Documentary Wedding Photographers Work Close
I’m a Documentary Wedding Photographer, which means there’s a certain way that I work, and a certain style to the photography I produce. The end product of which is an accurate, beautiful document of the single most important day thus far in a couples life together. I want my clients to feel what they felt on their wedding day, years later when they’re reminiscing with their album. And that’s where Wedding Photography with the Fuji XT-1 comes in.
To do that successfully, I need to get in close, really close to the action. But I don’t want people to feel uncomfortable being photographed, or indeed react to my presence. And almost as importantly, I need to be able to react quickly enough to capture those lightning little glances, touches and reactions. It’s mentally exhausting. Keeping track of several conversations and movements in a room, as well as watching the Bride and Groom, following compositions in your head – it all takes it’s toll after a few hours. But that’s what makes this job so interesting and rewarding.
A Brilliant Tool For The Job
One of the tools that’s helped me achieve this recently is the Fuji XT-1. It’s a small mirrorless camera system, that uses small interchangeable lenses. Now, as much as this may sound like an advert for that particular camera, it’s not meant to be. This is about how such a small, lightweight camera, any small lightweight camera, can help in getting in close to the action at a wedding, and to quickly capture moments that might not have been caught with a bulkier DSLR camera.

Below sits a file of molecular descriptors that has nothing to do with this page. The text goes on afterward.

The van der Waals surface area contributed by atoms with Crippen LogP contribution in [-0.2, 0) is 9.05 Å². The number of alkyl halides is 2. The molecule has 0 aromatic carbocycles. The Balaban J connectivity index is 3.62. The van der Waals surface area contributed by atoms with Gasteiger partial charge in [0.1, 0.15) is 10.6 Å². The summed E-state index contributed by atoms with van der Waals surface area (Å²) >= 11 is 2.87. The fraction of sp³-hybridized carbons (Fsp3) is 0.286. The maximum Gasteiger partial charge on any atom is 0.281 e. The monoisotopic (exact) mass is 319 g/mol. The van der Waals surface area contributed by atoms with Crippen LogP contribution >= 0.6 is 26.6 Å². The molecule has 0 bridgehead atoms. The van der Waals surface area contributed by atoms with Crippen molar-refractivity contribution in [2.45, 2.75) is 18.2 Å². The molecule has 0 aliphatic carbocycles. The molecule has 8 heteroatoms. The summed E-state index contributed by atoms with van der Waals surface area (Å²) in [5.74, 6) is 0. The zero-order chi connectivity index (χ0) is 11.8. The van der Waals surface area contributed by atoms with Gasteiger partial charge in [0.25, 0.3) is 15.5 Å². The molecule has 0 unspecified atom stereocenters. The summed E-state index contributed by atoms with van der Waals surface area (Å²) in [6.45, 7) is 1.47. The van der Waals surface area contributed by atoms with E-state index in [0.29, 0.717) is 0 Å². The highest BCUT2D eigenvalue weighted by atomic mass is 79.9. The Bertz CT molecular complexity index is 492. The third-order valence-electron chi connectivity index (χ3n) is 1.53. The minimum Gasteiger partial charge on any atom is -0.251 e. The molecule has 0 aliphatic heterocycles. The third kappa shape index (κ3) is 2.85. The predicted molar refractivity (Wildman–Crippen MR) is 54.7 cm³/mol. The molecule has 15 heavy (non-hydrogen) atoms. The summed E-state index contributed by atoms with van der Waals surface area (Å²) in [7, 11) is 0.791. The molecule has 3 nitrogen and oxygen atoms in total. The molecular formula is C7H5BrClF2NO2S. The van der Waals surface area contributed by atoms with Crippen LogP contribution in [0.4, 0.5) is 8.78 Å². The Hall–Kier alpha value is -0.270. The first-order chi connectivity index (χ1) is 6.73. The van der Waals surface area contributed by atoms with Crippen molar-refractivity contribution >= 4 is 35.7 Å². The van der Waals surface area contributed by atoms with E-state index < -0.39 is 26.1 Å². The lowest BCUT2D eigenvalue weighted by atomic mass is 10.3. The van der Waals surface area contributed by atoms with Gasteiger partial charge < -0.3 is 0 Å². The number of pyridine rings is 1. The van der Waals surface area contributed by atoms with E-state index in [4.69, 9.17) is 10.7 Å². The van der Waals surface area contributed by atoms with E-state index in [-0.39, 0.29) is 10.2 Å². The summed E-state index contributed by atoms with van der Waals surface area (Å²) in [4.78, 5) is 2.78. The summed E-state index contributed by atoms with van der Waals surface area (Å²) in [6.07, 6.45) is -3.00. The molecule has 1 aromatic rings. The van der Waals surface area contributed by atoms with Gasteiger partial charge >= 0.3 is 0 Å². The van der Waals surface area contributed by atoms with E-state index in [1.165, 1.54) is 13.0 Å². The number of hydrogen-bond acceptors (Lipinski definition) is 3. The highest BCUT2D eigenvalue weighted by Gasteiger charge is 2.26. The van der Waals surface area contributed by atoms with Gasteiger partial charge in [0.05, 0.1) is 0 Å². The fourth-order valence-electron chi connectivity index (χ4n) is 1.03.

My standard kit at a wedding is two Canon 5D Mk3 cameras, with a 24mm and 50mm lens on each. I also carry a 135mm lens in a belt pouch which is rarely used before the speeches. I love using prime lenses, not only for the quality and superb low light capability, but because I know these focal lengths so well. I’ve been using them for years as a news photographer at The Times that I now mostly only see compositions in terms of these focal lengths. I don’t like using zoom lenses almost as much as I don’t like changing lenses – the pictures I’ve missed with a lens in one hand and a naked camera body in the other! But I found that I was not getting the best compositions in certain situations. Especially in small spaces, the 24mm lens is just not wide enough. So rather than carry another lens in the pouch, and risk missing more pictures whilst swapping lenses (though I know a very good photographer who uses one camera body, and can change lenses as fast as I can switch cameras!) I started using a third camera, on a strap round my neck, dedicated to shooting these kind of wider compositions.